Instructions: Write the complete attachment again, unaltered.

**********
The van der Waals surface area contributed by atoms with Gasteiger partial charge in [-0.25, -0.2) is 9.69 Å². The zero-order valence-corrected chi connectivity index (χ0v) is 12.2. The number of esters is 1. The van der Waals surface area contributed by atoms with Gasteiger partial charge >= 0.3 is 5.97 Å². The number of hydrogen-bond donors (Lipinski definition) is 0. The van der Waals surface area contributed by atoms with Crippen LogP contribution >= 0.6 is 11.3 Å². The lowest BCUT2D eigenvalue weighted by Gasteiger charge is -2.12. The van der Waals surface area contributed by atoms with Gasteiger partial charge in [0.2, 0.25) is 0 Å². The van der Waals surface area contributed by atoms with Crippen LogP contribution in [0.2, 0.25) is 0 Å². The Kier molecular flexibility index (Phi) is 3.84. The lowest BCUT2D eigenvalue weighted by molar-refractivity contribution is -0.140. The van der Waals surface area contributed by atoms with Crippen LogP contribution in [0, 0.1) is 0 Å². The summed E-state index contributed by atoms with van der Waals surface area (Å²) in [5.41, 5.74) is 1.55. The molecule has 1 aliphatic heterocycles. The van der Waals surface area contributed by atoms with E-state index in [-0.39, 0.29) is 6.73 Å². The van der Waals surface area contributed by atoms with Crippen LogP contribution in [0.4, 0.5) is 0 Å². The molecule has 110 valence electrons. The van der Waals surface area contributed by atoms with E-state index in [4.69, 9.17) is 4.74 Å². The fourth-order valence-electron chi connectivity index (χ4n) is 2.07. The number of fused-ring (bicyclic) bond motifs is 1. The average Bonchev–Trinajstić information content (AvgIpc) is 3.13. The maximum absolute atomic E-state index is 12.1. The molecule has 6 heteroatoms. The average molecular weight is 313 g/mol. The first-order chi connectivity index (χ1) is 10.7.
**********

The van der Waals surface area contributed by atoms with Gasteiger partial charge in [-0.25, -0.2) is 9.69 Å². The zero-order valence-corrected chi connectivity index (χ0v) is 12.2. The number of esters is 1. The van der Waals surface area contributed by atoms with Gasteiger partial charge >= 0.3 is 5.97 Å². The number of hydrogen-bond donors (Lipinski definition) is 0. The van der Waals surface area contributed by atoms with Crippen LogP contribution >= 0.6 is 11.3 Å². The lowest BCUT2D eigenvalue weighted by Gasteiger charge is -2.12. The van der Waals surface area contributed by atoms with Gasteiger partial charge in [0.2, 0.25) is 0 Å². The van der Waals surface area contributed by atoms with Crippen LogP contribution in [0.2, 0.25) is 0 Å². The Kier molecular flexibility index (Phi) is 3.84. The lowest BCUT2D eigenvalue weighted by molar-refractivity contribution is -0.140. The van der Waals surface area contributed by atoms with Crippen LogP contribution in [0, 0.1) is 0 Å². The summed E-state index contributed by atoms with van der Waals surface area (Å²) in [5.41, 5.74) is 1.55. The molecule has 1 aliphatic heterocycles. The van der Waals surface area contributed by atoms with E-state index in [-0.39, 0.29) is 6.73 Å². The van der Waals surface area contributed by atoms with Crippen LogP contribution in [0.4, 0.5) is 0 Å². The molecule has 110 valence electrons. The van der Waals surface area contributed by atoms with E-state index in [4.69, 9.17) is 4.74 Å². The fourth-order valence-electron chi connectivity index (χ4n) is 2.07. The number of fused-ring (bicyclic) bond motifs is 1. The average Bonchev–Trinajstić information content (AvgIpc) is 3.13. The maximum absolute atomic E-state index is 12.1. The molecule has 6 heteroatoms. The average molecular weight is 313 g/mol. The first-order chi connectivity index (χ1) is 10.7.